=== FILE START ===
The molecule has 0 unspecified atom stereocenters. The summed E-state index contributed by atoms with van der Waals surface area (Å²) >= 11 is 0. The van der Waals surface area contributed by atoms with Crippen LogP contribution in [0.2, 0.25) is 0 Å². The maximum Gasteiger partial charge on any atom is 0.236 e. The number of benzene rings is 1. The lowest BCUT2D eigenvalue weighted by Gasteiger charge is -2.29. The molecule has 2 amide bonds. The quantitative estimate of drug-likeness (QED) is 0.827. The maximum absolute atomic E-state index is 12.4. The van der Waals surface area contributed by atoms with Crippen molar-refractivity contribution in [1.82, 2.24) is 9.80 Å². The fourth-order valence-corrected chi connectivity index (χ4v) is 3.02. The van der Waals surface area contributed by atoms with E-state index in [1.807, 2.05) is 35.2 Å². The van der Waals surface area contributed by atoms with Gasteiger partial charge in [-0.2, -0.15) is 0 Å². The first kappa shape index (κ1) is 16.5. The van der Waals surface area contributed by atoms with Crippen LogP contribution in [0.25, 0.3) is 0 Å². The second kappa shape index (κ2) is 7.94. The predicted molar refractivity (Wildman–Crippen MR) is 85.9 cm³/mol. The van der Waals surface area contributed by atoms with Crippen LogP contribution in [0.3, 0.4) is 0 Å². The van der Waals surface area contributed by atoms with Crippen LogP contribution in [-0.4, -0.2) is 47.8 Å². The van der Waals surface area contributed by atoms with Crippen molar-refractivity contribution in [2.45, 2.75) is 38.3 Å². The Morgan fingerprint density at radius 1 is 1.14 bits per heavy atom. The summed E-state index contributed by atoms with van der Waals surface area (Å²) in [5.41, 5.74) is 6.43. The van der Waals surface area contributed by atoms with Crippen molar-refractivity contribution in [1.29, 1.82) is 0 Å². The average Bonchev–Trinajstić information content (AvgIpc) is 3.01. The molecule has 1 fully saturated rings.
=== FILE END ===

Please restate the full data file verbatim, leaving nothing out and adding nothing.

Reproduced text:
The molecule has 0 unspecified atom stereocenters. The summed E-state index contributed by atoms with van der Waals surface area (Å²) >= 11 is 0. The van der Waals surface area contributed by atoms with Crippen LogP contribution in [0.2, 0.25) is 0 Å². The maximum Gasteiger partial charge on any atom is 0.236 e. The number of benzene rings is 1. The lowest BCUT2D eigenvalue weighted by Gasteiger charge is -2.29. The molecule has 2 amide bonds. The quantitative estimate of drug-likeness (QED) is 0.827. The maximum absolute atomic E-state index is 12.4. The van der Waals surface area contributed by atoms with Crippen molar-refractivity contribution in [1.82, 2.24) is 9.80 Å². The fourth-order valence-corrected chi connectivity index (χ4v) is 3.02. The van der Waals surface area contributed by atoms with E-state index in [1.807, 2.05) is 35.2 Å². The van der Waals surface area contributed by atoms with Gasteiger partial charge in [-0.2, -0.15) is 0 Å². The first kappa shape index (κ1) is 16.5. The van der Waals surface area contributed by atoms with Crippen LogP contribution in [0.25, 0.3) is 0 Å². The second kappa shape index (κ2) is 7.94. The predicted molar refractivity (Wildman–Crippen MR) is 85.9 cm³/mol. The van der Waals surface area contributed by atoms with Crippen LogP contribution in [0.3, 0.4) is 0 Å². The van der Waals surface area contributed by atoms with Crippen LogP contribution in [-0.4, -0.2) is 47.8 Å². The van der Waals surface area contributed by atoms with Crippen molar-refractivity contribution in [2.45, 2.75) is 38.3 Å². The Morgan fingerprint density at radius 1 is 1.14 bits per heavy atom. The summed E-state index contributed by atoms with van der Waals surface area (Å²) in [5.41, 5.74) is 6.43. The van der Waals surface area contributed by atoms with Crippen molar-refractivity contribution in [1.29, 1.82) is 0 Å². The average Bonchev–Trinajstić information content (AvgIpc) is 3.01. The molecule has 1 fully saturated rings.